Hatchy is a mountain climber
Sun, 11 June 2006
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This album, being the fourth from Canadian singer/songwriter Sarah Harmer, is a folk music recording with a bluegrass sensibility. The distinct absence of percussion on this album gives way to sweetly tuned guitars, fiddles, harmonicas and other traditional instruments, all working together to craft some very 'old style' music. Utilising her melodious singing voice to good effect, the whole atmosphere created by this album is very chilled with a natural, earthy vibe. Sarah's lyrics on I'm a Mountain are deep and emotional, combining songs of love and longing with political and social commentary.
Despite this being a genre that has barely changed (if at all) in 100 years, there is a decent degree of variance employed in the structure of the music used in each song. Some tunes are fast paced, such as the album's title track, whereas others are slow and soft like I Am Aglow and Goin Out. Even though the album features a cover of Dolly Parton's 1972 song Will He Be Waiting For Me, the tracks never actually branch into what could be considered traditional country music, so if you're after some pedal-steel goodness you're not going to find it here. In fact Sarah offers us something completely different with Salamandre, a song sung entirely in French. The last song on the album, How Deep is the Valley is the album's best. This is a beautiful song, with a soulful harmonica complimenting a softly strummed guitar. Both the lyrics and vocals combine with this to create 5 minutes and 7 seconds of reflective bliss. Escarpment Blues is another good song for our troubled times.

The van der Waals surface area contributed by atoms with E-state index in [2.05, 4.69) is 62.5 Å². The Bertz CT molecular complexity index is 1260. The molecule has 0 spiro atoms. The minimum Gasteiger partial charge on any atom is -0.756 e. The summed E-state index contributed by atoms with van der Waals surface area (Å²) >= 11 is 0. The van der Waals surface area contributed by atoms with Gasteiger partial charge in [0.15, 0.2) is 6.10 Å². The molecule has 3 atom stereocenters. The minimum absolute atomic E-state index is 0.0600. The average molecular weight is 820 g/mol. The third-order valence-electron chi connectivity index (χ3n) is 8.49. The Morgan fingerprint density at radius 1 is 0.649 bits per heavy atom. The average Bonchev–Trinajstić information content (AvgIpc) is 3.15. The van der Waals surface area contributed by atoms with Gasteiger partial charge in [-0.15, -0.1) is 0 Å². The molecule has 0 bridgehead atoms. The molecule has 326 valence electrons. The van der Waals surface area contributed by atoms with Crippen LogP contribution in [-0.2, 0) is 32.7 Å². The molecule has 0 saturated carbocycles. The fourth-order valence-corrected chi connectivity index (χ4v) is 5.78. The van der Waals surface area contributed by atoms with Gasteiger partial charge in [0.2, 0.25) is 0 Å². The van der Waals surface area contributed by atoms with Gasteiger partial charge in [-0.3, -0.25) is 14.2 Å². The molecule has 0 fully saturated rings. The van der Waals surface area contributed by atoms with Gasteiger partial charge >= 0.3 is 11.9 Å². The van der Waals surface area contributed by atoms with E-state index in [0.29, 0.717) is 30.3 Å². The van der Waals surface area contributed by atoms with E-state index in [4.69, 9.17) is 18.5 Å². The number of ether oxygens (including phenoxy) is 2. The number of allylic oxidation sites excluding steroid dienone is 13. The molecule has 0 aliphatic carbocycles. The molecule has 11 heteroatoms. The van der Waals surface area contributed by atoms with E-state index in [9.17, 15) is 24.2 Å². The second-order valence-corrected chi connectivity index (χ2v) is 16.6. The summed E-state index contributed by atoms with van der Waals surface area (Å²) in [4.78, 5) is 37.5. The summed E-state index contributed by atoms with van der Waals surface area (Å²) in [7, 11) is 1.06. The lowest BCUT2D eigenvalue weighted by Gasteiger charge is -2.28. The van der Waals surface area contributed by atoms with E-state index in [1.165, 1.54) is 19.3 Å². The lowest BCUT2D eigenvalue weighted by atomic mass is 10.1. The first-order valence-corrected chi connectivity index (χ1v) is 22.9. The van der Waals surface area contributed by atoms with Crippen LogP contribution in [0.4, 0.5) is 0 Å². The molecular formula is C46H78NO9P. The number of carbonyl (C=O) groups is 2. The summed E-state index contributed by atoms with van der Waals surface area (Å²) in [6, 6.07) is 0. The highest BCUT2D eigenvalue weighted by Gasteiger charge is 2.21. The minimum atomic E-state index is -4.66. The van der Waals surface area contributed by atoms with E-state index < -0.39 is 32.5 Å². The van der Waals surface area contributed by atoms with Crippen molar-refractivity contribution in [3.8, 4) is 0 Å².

What I really liked about this album is that it has the timeless appeal of bluegrass music without the hokey, redneck charm that accompanies many other interpretations of it. There is nothing in here that is going to make you cringe at some song about a busted down pick-up truck and an empty bottle of bourbon. Musically, in keeping it traditional, this album will not change or challenge the fundamental dynamics of the genre. What I did like it for was its quaint and honest simplicity. It's an album for those lazy, relaxing Sunday afternoons when you're in the mood to sit back and just enjoy something natural resonating in your ears.
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A good achievement without being outstanding, this is a worthy album to try out if you're new to this style of music.